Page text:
|Platform||Linux, macOS, Windows|
|Permissions Required||Administrator, SYSTEM, root|
|Data Sources||BIOS, MBR, System calls|
|Defense Bypassed||Anti-virus, File monitoring, Host intrusion prevention systems, Process whitelisting, Signature-based detection, System access controls, Whitelisting by file name or path|
Rootkits are programs that hide the existence of malware by intercepting (i.e., Hooking) and modifying operating system API calls that supply system information.1 Rootkits or rootkit enabling functionality may reside at the user or kernel level in the operating system or lower, to include a Hypervisor, Master Boot Record, or the System Firmware.2
Adversaries may use rootkits to hide the presence of programs, files, network connections, services, drivers, and other system components. Rootkits have been seen for Windows, Linux, and Mac OS X systems.34
- Winnti Group used a rootkit to modify typical server functionality.5
- starts a rootkit from a malicious file dropped to disk.6
- HIDEDRV is a rootkit that hides certain operating system artifacts.7
- Hacking Team UEFI Rootkit is a UEFI BIOS rootkit developed by the company Hacking Team to persist remote access software on some targeted systems.8
- Umbreon Umbreon hides from defenders by hooking libc function calls, hiding artifacts that would reveal its presence, such as the user account it creates to provide access and undermining strace, a tool often used to identify malware. 9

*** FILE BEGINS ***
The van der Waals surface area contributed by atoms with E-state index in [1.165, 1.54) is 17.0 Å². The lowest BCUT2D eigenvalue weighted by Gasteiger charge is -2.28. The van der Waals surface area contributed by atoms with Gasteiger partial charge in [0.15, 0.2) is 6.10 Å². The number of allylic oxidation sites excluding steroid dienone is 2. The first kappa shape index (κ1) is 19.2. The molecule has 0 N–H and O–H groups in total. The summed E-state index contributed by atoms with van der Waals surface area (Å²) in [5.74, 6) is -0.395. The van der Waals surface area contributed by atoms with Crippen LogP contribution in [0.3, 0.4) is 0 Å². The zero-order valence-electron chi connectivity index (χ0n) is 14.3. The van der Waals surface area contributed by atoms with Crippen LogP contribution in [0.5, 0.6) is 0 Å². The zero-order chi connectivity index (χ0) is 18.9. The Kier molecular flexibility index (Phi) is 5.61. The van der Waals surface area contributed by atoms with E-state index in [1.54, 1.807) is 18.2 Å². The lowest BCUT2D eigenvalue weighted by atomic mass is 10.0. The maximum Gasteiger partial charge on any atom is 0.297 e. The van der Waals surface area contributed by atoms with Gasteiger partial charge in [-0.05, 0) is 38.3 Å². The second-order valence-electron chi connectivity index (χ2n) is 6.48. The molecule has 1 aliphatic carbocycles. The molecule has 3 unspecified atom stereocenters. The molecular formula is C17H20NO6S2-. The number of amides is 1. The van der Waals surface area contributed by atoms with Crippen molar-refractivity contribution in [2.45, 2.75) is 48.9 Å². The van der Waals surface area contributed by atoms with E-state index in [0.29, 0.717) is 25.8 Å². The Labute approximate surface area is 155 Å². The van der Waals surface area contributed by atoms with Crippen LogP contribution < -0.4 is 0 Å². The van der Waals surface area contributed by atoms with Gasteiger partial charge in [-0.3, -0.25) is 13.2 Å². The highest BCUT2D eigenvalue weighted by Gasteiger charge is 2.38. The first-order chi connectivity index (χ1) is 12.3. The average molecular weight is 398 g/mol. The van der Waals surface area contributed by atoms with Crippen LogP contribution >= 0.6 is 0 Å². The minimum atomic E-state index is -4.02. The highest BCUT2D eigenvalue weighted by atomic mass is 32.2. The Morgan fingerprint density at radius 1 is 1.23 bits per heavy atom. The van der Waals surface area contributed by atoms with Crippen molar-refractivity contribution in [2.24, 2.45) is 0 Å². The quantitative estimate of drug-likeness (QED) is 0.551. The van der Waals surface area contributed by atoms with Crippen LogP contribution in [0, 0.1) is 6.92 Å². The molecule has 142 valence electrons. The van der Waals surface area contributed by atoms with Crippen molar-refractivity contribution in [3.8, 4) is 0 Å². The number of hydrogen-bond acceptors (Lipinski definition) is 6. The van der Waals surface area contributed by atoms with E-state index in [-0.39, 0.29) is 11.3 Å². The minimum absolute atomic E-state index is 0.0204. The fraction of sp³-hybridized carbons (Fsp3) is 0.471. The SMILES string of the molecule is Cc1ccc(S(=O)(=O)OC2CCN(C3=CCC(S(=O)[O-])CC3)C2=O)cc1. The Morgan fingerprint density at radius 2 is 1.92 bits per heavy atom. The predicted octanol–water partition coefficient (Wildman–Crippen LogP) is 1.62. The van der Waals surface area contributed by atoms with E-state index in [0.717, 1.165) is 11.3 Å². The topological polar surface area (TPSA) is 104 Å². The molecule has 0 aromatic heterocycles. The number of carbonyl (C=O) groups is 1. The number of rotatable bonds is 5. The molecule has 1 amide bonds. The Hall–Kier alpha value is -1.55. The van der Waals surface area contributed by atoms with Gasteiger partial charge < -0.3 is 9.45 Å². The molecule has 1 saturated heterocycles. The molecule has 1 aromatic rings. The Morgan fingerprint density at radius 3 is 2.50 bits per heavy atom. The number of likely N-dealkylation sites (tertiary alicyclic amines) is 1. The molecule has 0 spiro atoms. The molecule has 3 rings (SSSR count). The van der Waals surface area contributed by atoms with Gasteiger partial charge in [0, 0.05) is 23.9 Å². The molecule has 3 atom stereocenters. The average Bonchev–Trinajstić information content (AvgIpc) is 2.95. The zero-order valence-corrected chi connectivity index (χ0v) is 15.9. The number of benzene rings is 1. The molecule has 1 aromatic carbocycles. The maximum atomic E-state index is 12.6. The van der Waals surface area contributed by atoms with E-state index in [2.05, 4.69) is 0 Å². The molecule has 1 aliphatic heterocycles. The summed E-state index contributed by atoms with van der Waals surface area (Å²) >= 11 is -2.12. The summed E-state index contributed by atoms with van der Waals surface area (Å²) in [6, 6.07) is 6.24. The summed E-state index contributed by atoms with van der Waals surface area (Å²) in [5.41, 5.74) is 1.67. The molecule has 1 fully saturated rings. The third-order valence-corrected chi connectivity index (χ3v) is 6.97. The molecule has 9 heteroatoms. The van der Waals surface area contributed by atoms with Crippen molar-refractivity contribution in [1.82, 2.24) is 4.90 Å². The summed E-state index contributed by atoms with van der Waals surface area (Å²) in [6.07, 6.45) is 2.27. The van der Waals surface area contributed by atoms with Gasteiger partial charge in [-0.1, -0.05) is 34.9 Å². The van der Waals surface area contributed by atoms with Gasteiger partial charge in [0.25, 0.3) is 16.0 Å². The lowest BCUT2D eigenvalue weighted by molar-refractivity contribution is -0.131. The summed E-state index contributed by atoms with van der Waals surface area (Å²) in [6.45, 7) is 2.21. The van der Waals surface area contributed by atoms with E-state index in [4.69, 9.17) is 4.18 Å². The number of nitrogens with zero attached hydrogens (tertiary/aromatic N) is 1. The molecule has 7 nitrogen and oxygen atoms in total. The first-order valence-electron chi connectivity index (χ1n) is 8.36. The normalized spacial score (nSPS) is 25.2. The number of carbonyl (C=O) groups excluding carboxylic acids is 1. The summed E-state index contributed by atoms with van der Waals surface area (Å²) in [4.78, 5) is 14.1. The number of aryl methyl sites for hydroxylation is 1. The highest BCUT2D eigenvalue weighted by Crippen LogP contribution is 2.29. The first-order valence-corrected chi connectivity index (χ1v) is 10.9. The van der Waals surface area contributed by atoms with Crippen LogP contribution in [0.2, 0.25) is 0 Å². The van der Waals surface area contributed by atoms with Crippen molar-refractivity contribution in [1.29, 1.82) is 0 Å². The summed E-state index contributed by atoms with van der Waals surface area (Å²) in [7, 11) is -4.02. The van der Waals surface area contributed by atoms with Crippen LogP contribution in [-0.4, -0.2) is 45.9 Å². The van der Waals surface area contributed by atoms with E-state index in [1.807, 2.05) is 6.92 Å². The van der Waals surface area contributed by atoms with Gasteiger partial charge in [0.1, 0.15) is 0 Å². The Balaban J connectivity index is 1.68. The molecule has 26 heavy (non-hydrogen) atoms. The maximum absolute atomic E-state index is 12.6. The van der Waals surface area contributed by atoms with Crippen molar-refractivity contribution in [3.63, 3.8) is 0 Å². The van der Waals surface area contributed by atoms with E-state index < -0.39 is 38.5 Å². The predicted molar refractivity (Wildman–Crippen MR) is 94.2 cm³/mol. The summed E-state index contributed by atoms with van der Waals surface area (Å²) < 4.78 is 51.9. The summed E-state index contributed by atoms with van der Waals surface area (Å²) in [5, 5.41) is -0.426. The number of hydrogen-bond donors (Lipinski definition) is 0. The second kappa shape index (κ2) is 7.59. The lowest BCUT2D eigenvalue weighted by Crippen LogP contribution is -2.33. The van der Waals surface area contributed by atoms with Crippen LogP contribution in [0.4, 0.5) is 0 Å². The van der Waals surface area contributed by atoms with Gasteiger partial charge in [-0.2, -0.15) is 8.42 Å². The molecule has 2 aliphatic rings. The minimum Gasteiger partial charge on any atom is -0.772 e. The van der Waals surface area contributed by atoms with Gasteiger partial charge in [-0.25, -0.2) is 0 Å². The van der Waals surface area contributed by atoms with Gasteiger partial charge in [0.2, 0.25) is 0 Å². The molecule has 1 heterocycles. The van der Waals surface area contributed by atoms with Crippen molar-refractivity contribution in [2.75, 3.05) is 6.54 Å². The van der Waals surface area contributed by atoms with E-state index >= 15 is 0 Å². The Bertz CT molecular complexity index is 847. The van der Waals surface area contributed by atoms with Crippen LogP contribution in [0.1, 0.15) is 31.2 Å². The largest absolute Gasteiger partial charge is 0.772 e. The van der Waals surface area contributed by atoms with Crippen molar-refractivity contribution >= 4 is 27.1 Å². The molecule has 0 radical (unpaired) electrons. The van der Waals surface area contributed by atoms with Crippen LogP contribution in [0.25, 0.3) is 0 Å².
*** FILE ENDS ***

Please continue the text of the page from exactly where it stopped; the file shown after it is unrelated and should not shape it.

- Uroburos is a rootkit used by Turla.10
- Zeroaccess is a kernel-mode rootkit.11
Identify potentially malicious software that may contain rootkit functionality, and audit and/or block it by using whitelisting12 tools, like AppLocker,1314 or Software Restriction Policies15 where appropriate.16
Some rootkit protections may be built into anti-virus or operating system software. There are dedicated rootkit detection tools that look for specific types of rootkit behavior. Monitor for the existence of unrecognized DLLs, devices, services, and changes to the MBR.2
- Symantec. (n.d.). Windows Rootkit Overview. Retrieved December 21, 2017.
- Wikipedia. (2016, June 1). Rootkit. Retrieved June 2, 2016.
- Kurtz, G. (2012, November 19). HTTP iframe Injecting Linux Rootkit. Retrieved December 21, 2017.
- Pan, M., Tsai, S. (2014). You can’t see me: A Mac OS X Rootkit uses the tricks you haven't known yet. Retrieved December 21, 2017.
- Kaspersky Lab's Global Research and Analysis Team. (2013, April 11). Winnti. More than just a game. Retrieved February 8, 2017.
- Hayashi, K. (2005, August 18). Backdoor.Darkmoon. Retrieved February 23, 2018.
- ESET. (2016, October). En Route with Sednit - Part 3: A Mysterious Downloader. Retrieved November 21, 2016.
- Lin, P. (2015, July 13). Hacking Team Uses UEFI BIOS Rootkit to Keep RCS 9 Agent in Target Systems. Retrieved December 11, 2015.
- Fernando Mercês. (2016, September 5). Pokémon-themed Umbreon Linux Rootkit Hits x86, ARM Systems. Retrieved March 5, 2018.
- Kaspersky Lab's Global Research and Analysis Team. (2014, August 7). The Epic Turla Operation: Solving some of the mysteries of Snake/Uroburos. Retrieved December 11, 2014.
- Wyke, J. (2012, April). ZeroAccess. Retrieved July 18, 2016.
- Beechey, J. (2010, December). Application Whitelisting: Panacea or Propaganda?. Retrieved November 18, 2014.
- Tomonaga, S. (2016, January 26). Windows Commands Abused by Attackers. Retrieved February 2, 2016.
- NSA Information Assurance Directorate. (2014, August). Application Whitelisting Using Microsoft AppLocker. Retrieved March 31, 2016.
- Corio, C., & Sayana, D. P. (2008, June). Application Lockdown with Software Restriction Policies. Retrieved November 18, 2014.
- Microsoft. (2012, June 27). Using Software Restriction Policies and AppLocker Policies. Retrieved April 7, 2016.